How do volcanos work? From explosive eruptions to creeping lava flows, this NYT video explains the anatomy of a volcano, and how the unseen underground variables can make it difficult to know how a volcano might behave:
“Volcanoes are really difficult to predict because they are so nonlinear,” said Pall Einarsson, a geophysicist at the University of Iceland. “They can suddenly decide to do something very different.”
Dr. Einarsson studies the earthquakes that usually accompany volcanic activity, caused by hot rock, or magma, rising within the earth and creating stresses and fractures. Seismic monitoring is essential for helping to determine if and when an eruption will occur and how it will proceed, but scientists also study the deformation of a volcano’s surface — a sign of increasing pressure within — using G.P.S. units and satellite-based radar, and they also monitor gases and other indicators like the melting of snow or ice.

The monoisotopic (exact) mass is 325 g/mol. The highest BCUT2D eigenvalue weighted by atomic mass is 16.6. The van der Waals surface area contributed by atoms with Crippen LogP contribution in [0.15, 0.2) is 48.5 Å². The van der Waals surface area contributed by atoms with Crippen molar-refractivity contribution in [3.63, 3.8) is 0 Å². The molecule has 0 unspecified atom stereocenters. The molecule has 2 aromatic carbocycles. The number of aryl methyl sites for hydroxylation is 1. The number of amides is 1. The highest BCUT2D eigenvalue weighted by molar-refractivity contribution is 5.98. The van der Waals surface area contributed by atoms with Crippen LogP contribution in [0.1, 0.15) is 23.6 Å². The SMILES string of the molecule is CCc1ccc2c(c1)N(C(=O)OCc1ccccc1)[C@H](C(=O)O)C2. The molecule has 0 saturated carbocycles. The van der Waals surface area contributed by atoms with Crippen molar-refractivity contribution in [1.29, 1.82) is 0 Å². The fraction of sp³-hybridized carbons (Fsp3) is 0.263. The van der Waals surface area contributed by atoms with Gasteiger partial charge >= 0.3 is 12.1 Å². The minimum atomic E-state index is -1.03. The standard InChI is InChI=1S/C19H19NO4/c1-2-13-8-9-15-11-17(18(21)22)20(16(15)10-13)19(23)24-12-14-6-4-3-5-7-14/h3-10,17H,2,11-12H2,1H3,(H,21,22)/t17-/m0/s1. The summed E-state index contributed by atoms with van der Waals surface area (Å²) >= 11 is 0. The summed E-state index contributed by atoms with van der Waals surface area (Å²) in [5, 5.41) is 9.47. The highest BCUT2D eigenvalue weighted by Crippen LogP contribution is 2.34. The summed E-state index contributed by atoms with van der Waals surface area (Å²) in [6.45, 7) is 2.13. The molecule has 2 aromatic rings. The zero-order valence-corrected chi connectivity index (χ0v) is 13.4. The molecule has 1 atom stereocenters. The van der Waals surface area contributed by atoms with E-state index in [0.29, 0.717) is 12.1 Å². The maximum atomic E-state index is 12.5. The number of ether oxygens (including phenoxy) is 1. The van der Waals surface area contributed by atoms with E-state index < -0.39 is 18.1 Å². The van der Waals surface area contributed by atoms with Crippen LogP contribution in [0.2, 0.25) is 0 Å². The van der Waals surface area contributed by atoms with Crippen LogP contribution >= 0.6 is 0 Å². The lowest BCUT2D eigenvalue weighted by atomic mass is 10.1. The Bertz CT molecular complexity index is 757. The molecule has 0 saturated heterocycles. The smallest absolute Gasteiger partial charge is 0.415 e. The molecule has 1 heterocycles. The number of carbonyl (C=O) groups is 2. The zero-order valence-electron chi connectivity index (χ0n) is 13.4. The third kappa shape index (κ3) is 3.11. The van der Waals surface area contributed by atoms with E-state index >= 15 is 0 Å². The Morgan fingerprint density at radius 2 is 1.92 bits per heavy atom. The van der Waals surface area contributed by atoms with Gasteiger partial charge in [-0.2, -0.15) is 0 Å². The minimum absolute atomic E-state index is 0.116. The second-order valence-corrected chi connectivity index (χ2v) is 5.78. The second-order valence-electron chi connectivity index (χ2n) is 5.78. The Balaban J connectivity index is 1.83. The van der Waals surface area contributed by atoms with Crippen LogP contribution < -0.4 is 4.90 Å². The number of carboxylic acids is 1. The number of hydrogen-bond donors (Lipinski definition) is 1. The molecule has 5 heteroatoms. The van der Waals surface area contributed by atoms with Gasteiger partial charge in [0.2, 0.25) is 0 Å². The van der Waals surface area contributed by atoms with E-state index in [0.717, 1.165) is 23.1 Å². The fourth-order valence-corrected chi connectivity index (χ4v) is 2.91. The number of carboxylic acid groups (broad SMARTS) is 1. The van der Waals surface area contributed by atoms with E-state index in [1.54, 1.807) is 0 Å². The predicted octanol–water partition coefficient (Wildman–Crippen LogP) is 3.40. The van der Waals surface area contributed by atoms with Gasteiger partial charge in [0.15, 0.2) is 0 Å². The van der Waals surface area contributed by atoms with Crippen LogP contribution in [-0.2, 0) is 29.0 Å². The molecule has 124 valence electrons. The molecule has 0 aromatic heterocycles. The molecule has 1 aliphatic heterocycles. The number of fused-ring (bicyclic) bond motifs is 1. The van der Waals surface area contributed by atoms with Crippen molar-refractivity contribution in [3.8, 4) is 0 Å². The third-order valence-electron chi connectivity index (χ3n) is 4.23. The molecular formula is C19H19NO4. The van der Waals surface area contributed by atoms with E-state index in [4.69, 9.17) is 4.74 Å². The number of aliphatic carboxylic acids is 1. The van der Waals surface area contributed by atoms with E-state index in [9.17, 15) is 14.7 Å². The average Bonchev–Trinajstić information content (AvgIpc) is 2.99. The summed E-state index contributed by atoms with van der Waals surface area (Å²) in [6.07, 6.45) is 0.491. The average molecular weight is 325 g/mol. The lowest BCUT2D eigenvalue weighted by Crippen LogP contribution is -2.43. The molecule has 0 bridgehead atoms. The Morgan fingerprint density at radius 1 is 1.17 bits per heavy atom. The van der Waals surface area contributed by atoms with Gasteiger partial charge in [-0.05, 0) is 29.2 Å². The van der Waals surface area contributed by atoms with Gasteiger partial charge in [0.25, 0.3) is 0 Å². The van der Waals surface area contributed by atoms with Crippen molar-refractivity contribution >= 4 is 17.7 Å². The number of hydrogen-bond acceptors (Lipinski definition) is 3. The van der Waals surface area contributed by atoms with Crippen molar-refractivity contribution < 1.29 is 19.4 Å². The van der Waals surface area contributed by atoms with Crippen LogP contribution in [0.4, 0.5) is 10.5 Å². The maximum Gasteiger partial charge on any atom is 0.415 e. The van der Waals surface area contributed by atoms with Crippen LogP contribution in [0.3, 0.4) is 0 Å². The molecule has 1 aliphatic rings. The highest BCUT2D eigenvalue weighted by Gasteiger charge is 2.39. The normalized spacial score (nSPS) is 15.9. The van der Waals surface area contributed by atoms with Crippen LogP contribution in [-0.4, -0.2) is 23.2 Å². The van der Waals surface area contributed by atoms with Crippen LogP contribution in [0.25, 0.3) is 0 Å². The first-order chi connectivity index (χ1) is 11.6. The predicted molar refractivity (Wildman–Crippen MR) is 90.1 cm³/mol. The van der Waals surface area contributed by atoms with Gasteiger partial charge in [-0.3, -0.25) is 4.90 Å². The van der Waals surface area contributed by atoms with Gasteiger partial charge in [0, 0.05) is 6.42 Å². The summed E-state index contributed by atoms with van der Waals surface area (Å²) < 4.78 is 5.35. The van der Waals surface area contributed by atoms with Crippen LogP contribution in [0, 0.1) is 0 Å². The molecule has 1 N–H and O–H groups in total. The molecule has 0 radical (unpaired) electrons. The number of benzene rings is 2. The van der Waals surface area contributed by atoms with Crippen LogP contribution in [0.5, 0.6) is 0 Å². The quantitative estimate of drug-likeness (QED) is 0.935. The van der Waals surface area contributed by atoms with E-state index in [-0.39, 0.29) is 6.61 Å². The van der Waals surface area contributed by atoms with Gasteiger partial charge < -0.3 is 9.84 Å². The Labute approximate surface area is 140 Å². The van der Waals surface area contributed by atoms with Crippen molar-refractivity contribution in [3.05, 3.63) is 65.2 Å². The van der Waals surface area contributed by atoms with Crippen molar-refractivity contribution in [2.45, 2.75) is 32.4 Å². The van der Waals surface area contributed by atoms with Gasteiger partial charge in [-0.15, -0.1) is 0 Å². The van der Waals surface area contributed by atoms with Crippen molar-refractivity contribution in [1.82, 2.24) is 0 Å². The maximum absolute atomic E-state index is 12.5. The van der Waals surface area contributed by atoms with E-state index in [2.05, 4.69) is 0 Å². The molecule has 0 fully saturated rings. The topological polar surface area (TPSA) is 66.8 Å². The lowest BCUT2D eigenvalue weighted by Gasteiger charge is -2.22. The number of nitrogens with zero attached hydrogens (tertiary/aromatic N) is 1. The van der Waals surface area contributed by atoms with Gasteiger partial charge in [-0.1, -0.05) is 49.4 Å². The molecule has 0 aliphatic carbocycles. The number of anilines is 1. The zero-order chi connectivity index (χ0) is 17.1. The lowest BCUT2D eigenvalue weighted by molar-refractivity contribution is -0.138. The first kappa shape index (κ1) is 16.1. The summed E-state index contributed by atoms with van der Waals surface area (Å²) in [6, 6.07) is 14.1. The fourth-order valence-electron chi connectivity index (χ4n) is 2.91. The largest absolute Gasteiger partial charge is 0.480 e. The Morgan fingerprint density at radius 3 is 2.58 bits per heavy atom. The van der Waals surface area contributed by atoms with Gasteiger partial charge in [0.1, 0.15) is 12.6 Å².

“Ideally it’s a nice combination of data from many disciplines,” said Stephanie Prejean, a research geophysicist with the United States Geological Survey at the Alaska Volcano Observatory. “And it’s easiest if the things are all escalating together, and escalating dramatically.”
For a variation on this lesson, check out Twig World Films’ What is a Volcano?
Watch more stunning volcano videos: When a volcano erupts underwater, Eruption at Iceland’s Bardabunga Volcano, and After Royal Gardens: molten lava heads 2-miles to the ocean.